POWER6 coreThe POWER6 processor is manufactured by 65-nanometer silicon on insulator (SOI) technology with 10 levels of metal that provide a 30 percent performance improvement over the 90-nanometer SOI technology delivered with the POWER5 processor (when each is running at constant power). In addition, to achieve an optimum lower-power design, the POWER6 processor packs with tailored transistors for ultra-low power and tailored array cells for both high-performance and high-density applications. All array cells inside the processor use separate voltage supplies to enable low-voltage applications. The broad voltage range of the POWER6 processor further enhances its low-power and high-performance characteristics (HPC).

Application-performance tuning and optimization on POWER6

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The POWER6 processor runs at approximately twice the frequency of the POWER5 (4-5 GHz) processor, and its instruction pipeline is similar to POWER5 in order to maximize its performance scalability. Consequently, as shown in Figure 1, many instruction sequences in POWER6 take half the time of POWER5. But, many other factors affect performance, for example, memory-in-cache latency is not reduced by the same ratio as cycle time ratio. Also, POWER5 is out-of-order execution, whereas POWER6 is primarily in-order execution.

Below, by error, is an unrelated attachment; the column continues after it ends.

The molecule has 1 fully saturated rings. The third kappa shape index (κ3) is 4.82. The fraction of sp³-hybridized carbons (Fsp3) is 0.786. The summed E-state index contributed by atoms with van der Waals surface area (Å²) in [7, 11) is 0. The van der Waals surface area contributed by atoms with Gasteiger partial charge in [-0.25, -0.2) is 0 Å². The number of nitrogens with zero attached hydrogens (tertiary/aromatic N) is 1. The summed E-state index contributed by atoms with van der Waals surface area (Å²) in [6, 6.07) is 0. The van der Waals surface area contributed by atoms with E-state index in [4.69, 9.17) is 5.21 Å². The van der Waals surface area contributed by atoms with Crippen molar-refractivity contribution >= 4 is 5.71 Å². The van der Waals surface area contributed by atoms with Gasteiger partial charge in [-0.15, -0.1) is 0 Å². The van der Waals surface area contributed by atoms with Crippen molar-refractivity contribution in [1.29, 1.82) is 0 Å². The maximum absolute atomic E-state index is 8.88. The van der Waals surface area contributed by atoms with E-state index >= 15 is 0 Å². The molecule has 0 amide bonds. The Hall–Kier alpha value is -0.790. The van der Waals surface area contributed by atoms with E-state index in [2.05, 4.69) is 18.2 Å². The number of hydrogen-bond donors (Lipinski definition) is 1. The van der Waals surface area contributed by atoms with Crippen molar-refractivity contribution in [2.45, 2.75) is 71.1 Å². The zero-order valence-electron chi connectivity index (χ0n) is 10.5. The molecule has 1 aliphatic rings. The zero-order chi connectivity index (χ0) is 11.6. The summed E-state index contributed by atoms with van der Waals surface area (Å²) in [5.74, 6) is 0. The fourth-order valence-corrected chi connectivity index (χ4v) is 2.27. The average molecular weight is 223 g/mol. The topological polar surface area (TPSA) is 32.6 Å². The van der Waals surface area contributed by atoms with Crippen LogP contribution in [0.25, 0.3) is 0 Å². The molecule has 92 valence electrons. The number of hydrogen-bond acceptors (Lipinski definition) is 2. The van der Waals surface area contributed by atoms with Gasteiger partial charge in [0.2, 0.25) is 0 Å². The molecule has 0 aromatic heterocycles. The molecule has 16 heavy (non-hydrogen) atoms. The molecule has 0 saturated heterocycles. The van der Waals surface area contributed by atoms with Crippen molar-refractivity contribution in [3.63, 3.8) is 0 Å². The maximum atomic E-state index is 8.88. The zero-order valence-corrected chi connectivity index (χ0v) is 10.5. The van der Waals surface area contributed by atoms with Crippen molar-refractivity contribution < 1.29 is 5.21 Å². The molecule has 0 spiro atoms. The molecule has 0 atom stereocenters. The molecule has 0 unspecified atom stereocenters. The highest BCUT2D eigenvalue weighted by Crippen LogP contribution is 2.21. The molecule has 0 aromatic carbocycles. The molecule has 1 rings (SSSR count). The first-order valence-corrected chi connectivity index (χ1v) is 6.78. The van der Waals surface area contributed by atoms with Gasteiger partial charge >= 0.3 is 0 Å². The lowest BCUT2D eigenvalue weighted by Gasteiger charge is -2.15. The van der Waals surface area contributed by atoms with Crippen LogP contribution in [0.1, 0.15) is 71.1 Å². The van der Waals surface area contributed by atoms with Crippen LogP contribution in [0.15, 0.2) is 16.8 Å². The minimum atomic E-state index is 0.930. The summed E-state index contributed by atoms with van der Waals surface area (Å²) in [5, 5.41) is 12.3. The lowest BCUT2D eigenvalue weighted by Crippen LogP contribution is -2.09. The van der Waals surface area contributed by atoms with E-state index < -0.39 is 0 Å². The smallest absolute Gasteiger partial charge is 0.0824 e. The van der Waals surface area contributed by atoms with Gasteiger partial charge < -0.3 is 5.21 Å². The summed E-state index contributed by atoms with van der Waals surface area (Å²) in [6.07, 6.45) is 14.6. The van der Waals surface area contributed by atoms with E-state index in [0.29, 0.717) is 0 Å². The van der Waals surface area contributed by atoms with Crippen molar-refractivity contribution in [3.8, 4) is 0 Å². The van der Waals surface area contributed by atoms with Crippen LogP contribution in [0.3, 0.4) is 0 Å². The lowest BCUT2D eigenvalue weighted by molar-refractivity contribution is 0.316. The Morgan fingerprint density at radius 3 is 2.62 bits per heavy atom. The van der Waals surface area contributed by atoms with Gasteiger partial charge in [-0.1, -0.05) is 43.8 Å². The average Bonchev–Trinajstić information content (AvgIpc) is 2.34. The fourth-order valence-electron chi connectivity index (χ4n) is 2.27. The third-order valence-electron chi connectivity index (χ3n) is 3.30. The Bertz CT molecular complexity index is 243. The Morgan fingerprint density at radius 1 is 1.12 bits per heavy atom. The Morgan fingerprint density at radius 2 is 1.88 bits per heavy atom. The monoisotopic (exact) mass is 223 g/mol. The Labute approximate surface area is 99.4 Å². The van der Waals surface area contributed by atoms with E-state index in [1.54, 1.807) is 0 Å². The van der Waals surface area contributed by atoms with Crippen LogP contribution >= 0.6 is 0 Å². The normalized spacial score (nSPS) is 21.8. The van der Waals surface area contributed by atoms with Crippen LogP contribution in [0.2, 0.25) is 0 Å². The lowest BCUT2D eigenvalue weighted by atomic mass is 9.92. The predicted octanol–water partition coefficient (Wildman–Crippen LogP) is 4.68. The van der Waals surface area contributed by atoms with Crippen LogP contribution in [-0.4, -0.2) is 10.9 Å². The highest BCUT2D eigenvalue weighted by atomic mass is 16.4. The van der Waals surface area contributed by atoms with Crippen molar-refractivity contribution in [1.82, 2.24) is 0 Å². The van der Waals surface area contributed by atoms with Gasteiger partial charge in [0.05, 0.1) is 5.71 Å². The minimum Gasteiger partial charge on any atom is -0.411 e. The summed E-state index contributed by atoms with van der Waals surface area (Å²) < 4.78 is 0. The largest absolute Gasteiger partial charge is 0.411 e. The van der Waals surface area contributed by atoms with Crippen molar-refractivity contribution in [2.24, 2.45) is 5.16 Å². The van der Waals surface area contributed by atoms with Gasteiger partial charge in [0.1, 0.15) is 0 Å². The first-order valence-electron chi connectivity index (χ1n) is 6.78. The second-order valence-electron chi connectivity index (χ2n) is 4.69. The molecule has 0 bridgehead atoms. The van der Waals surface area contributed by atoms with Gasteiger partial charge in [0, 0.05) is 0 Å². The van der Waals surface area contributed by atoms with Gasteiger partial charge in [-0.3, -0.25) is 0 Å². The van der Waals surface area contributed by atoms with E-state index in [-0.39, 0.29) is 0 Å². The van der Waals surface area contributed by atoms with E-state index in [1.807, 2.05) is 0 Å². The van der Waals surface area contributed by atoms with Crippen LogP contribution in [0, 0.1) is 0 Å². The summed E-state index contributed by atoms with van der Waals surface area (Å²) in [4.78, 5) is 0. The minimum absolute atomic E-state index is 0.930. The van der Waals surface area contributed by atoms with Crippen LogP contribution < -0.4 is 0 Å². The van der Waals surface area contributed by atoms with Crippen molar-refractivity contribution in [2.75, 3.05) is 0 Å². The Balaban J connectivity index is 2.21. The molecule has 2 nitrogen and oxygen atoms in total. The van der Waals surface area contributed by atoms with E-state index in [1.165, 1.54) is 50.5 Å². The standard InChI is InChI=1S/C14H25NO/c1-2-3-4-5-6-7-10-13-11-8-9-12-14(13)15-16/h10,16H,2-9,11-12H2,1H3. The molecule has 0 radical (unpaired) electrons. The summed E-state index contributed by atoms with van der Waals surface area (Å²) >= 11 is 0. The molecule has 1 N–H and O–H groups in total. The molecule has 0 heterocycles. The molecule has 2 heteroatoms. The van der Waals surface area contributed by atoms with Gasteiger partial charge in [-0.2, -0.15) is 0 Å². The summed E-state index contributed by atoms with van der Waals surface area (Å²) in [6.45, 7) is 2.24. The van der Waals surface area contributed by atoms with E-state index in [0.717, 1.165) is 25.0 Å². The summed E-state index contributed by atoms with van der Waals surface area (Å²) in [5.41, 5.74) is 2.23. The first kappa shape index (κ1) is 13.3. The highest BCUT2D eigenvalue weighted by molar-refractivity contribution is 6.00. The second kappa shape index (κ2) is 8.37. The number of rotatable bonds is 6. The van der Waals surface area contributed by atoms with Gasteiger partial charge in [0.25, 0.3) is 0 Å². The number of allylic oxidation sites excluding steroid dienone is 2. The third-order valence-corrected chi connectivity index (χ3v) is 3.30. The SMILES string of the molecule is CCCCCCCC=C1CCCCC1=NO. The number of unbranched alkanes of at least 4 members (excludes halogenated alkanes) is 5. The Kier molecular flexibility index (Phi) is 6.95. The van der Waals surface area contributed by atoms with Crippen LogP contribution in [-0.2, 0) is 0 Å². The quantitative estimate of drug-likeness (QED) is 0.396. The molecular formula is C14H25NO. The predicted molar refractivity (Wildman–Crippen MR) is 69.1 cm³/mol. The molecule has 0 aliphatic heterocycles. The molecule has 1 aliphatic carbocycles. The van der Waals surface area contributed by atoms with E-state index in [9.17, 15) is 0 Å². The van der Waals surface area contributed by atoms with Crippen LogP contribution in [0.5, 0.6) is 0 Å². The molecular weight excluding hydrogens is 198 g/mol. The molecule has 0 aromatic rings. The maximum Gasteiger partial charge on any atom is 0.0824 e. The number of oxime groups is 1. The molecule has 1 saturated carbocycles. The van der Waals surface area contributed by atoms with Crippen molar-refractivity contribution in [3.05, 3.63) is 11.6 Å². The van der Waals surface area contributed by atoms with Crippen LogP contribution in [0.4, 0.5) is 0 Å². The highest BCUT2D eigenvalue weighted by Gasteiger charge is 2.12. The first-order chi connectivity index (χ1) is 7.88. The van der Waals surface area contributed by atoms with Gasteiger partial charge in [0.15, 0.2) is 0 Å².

Figure 1. POWER6 and POWER5 instruction pipeline

In addition to the lower power consumption and higher frequency, POWER6 extends the functions of the POWER5 core. It includes a decimal-floating unit (DFU), a Motorola AltiVec (also called vector multimedia extensions or VMX) unit and a recovery unit. The enhanced two-way SMT is capable of dispatching seven instructions simultaneously from both threads; in contrast, POWER5 can dispatch a maximum of five instructions at one time by one thread. As shown in Figure 2, the POWER6 processor has 4 MB private L2 cache per core and 32 MB nonsectored L3 cache per processor. There is support for L3 cache in three configurations: the module high-bandwidth configuration, the optional off-module configuration and the no-L3 option configuration.

Figure 2. Evolution of the POWER6 processor structure

Application-performance tuning and optimization on POWER6

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Getting the best performance on POWER6?Applications that are built with the common PowerPC architecture and a specific POWER processor (such as POWER4 or POWER5) can run on the POWER6 platform without any modifications. However, the POWER6 architecture has several new features that differ from previous versions of the POWER chip. By using the latest IBM compilers and effectively exploiting SMT, it is often possible to obtain significant performance improvements.

FORTRAN and C/C++ compilersIBM XL Fortran Enterprise Edition for AIX, V11.1 and IBM XL C/C++ Enterprise Edition for AIX, V9.0 compilers support the POWER6 specific tuning options, such as qarch=pwr6 and qtune=pwr6 or balanced. Some versions of gcc 4.1 and gcc 4.2 support POWER6 specific optimization using mcpu=power6.

General tuning optionsThe following options pertain to application tuning:

qtune=pwr6 Instructs the compiler to schedule instructions for POWER6 optimization. You can use this with different qarch option